2432 El Cajon Blvd., North Park
They carry ice cream and sorbets from Tropical Dreams in Hawaii, and flavors range from light and fruity like POG (pineapple, orange, and guava) to rich Kona coffee and white chocolate ginger. Ice creams are decadently handmade with 18 percent butterfat, but there’s also vegan options. Order a flight if you want to try several different flavors. The company is under new ownership–AJ Williams, a San Diego State alum, purchased Hammond’s in the fall of 2019.
3077 University Ave., North Park; 3740 Sports Arena Blvd., Suite 6, Point Loma
This Jamaican restaurant has been serving island favorites in Rolando for almost 30 years. Aside from jerk chicken, diners come for the oxtail, brown stew chicken and whole fried snapper and plantains.
6109 University Ave., Rolando
Maya Madsen couldn’t find any vegan-friendly cookies that she enjoyed, so she decided to make her own. Her chocolate chip cookies became so popular that she was baking dozens of them for friends and clients, and she decided to launch her own business. Her cookies are now sold at farmer’s markets and cafes throughout San Diego, and can be ordered online.
One of the great Abyssinian bistros in the city, where the only utensils are the spongy-delicious flatbread known as injera. Use that to swipe up heaps of spicy stews like berbere (peppers, garlic, onions, spices) and mitmita (even spicier, with cumin). They’ve also got sambusas (savory stuffed pastries), fitfit (lentils with toasted flaxseed), kitfo (minced beef with spice), and vegan and vegetarian options.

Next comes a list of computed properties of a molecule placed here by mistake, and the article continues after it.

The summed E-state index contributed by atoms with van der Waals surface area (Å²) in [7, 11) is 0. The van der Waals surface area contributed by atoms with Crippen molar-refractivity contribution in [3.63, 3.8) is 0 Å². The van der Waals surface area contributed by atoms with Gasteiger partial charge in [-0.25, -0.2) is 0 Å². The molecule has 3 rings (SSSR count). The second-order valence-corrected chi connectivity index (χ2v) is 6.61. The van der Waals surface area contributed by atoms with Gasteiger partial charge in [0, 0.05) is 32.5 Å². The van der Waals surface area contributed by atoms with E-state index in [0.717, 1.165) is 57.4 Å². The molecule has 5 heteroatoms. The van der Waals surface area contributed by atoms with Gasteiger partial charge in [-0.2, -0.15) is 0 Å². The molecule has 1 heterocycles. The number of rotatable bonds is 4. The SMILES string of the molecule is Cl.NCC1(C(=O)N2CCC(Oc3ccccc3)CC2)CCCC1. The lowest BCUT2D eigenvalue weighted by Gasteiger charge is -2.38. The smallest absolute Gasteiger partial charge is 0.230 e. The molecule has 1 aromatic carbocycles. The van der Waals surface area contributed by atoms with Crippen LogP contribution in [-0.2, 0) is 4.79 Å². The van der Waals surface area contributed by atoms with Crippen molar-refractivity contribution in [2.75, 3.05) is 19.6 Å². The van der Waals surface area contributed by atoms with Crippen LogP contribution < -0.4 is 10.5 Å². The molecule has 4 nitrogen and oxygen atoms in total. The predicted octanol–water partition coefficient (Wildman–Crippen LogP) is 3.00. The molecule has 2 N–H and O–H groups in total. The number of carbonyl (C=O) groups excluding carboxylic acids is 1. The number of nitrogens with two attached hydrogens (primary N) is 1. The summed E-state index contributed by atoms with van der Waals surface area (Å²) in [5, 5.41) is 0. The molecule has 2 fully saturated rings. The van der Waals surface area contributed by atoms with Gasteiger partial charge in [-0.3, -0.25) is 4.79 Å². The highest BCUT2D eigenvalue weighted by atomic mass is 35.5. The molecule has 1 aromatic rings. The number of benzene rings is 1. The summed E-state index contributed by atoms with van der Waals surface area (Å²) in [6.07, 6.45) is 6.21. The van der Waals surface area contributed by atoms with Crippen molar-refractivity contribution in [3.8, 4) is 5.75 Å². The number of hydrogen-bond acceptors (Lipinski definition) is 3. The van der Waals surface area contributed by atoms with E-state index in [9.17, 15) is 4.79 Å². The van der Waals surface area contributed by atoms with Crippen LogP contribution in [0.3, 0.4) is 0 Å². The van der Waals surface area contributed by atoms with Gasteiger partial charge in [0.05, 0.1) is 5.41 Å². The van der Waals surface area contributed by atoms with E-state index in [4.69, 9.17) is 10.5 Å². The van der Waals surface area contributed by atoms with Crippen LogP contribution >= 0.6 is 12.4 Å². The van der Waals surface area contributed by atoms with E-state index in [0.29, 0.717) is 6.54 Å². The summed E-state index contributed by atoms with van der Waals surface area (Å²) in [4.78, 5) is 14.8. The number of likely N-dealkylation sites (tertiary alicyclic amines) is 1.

4651 Park Blvd., University Heights
The menu of freshly made donuts changes monthly at this popular North Park shop, and the flavors are inventive: green apple sage, haupia (a Hawaiian coconut pudding), key lime and prickly pear. There’s also classic vanilla, chocolate, and custard-filled donuts, along with Montreal-style bagels. Order online in advance for pick-up.
3102 University Ave., North Park
North County residents can get a taste of tropical cuisine at this Jamaican restaurant in Oceanside. Known for their spicy jerk chicken and coconut curry chicken, they also serve fish cooked escovitch style—in an acidic mixture with fiery peppers.
4225 Oceanside Blvd., Suite K, Oceanside
The organic eatery at the World Beat Center at Balboa Park just re-opened for delivery service on weekends. Everything on the menu is vegan, popular items include the jerk rasta burger, shiitake mushroom cheeseburger, and the Costa Chica Chili with soyrizo.
2100 Park Blvd., Balboa Park